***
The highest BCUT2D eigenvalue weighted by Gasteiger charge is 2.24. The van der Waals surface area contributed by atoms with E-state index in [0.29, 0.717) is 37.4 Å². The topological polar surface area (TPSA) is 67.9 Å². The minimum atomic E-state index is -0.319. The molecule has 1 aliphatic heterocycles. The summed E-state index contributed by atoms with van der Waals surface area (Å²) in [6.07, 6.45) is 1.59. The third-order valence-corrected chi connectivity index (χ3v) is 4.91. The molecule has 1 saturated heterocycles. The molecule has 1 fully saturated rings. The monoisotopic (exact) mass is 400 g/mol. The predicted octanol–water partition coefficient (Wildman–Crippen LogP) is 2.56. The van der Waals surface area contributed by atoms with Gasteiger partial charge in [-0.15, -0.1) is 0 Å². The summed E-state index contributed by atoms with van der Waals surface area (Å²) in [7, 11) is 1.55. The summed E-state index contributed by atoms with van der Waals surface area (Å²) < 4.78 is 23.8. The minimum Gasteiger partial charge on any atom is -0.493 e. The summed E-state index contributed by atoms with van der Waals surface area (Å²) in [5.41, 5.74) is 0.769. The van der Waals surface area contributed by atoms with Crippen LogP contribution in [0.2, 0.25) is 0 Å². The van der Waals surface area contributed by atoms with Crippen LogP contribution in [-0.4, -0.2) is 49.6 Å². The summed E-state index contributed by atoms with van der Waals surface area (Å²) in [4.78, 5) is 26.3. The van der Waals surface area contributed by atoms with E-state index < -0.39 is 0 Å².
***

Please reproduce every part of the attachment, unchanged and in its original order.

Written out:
The highest BCUT2D eigenvalue weighted by Gasteiger charge is 2.24. The van der Waals surface area contributed by atoms with E-state index in [0.29, 0.717) is 37.4 Å². The topological polar surface area (TPSA) is 67.9 Å². The minimum atomic E-state index is -0.319. The molecule has 1 aliphatic heterocycles. The summed E-state index contributed by atoms with van der Waals surface area (Å²) in [6.07, 6.45) is 1.59. The third-order valence-corrected chi connectivity index (χ3v) is 4.91. The molecule has 1 saturated heterocycles. The molecule has 1 fully saturated rings. The monoisotopic (exact) mass is 400 g/mol. The predicted octanol–water partition coefficient (Wildman–Crippen LogP) is 2.56. The van der Waals surface area contributed by atoms with Gasteiger partial charge in [-0.15, -0.1) is 0 Å². The summed E-state index contributed by atoms with van der Waals surface area (Å²) in [7, 11) is 1.55. The summed E-state index contributed by atoms with van der Waals surface area (Å²) < 4.78 is 23.8. The minimum Gasteiger partial charge on any atom is -0.493 e. The summed E-state index contributed by atoms with van der Waals surface area (Å²) in [5.41, 5.74) is 0.769. The van der Waals surface area contributed by atoms with Crippen LogP contribution in [0.2, 0.25) is 0 Å². The van der Waals surface area contributed by atoms with Crippen LogP contribution in [-0.4, -0.2) is 49.6 Å². The summed E-state index contributed by atoms with van der Waals surface area (Å²) in [4.78, 5) is 26.3. The van der Waals surface area contributed by atoms with E-state index < -0.39 is 0 Å².